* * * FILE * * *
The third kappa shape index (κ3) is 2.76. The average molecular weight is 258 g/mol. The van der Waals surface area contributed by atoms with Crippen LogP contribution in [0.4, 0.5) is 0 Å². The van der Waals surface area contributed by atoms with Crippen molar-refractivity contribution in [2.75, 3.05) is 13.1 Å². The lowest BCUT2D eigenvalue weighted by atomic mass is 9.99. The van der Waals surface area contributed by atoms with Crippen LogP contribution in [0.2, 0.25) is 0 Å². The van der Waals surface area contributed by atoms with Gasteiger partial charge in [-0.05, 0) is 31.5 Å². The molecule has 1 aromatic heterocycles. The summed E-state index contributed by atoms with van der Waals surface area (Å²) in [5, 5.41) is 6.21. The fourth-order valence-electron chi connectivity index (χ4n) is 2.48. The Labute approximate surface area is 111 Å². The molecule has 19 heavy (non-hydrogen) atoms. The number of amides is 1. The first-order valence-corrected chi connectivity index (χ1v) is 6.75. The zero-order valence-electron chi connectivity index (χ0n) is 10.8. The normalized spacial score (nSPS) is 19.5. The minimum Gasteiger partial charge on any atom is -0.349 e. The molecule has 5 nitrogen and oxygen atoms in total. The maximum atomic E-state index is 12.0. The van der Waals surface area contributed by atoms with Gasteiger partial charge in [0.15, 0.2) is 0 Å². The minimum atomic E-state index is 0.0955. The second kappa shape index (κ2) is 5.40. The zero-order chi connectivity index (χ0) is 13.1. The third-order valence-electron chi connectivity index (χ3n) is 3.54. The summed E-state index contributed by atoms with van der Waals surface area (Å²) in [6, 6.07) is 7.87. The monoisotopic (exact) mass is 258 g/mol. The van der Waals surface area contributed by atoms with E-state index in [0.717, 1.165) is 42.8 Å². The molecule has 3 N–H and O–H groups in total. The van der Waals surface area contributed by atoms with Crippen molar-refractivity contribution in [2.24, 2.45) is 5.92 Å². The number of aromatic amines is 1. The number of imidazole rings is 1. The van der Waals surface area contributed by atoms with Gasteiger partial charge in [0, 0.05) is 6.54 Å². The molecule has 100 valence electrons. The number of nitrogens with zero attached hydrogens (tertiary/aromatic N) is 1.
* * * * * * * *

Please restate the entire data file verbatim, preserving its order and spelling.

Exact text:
The third kappa shape index (κ3) is 2.76. The average molecular weight is 258 g/mol. The van der Waals surface area contributed by atoms with Crippen LogP contribution in [0.4, 0.5) is 0 Å². The van der Waals surface area contributed by atoms with Crippen molar-refractivity contribution in [2.75, 3.05) is 13.1 Å². The lowest BCUT2D eigenvalue weighted by atomic mass is 9.99. The van der Waals surface area contributed by atoms with Crippen LogP contribution in [0.2, 0.25) is 0 Å². The van der Waals surface area contributed by atoms with Gasteiger partial charge in [-0.05, 0) is 31.5 Å². The molecule has 1 aromatic heterocycles. The summed E-state index contributed by atoms with van der Waals surface area (Å²) in [5, 5.41) is 6.21. The fourth-order valence-electron chi connectivity index (χ4n) is 2.48. The Labute approximate surface area is 111 Å². The molecule has 19 heavy (non-hydrogen) atoms. The number of amides is 1. The first-order valence-corrected chi connectivity index (χ1v) is 6.75. The zero-order valence-electron chi connectivity index (χ0n) is 10.8. The normalized spacial score (nSPS) is 19.5. The minimum Gasteiger partial charge on any atom is -0.349 e. The molecule has 5 nitrogen and oxygen atoms in total. The maximum atomic E-state index is 12.0. The van der Waals surface area contributed by atoms with Gasteiger partial charge in [0.15, 0.2) is 0 Å². The minimum atomic E-state index is 0.0955. The second kappa shape index (κ2) is 5.40. The zero-order chi connectivity index (χ0) is 13.1. The third-order valence-electron chi connectivity index (χ3n) is 3.54. The summed E-state index contributed by atoms with van der Waals surface area (Å²) in [6, 6.07) is 7.87. The monoisotopic (exact) mass is 258 g/mol. The van der Waals surface area contributed by atoms with E-state index in [0.717, 1.165) is 42.8 Å². The molecule has 3 N–H and O–H groups in total. The van der Waals surface area contributed by atoms with Crippen molar-refractivity contribution in [2.24, 2.45) is 5.92 Å². The number of aromatic amines is 1. The number of imidazole rings is 1. The van der Waals surface area contributed by atoms with Gasteiger partial charge in [0, 0.05) is 6.54 Å². The molecule has 100 valence electrons. The number of nitrogens with zero attached hydrogens (tertiary/aromatic N) is 1.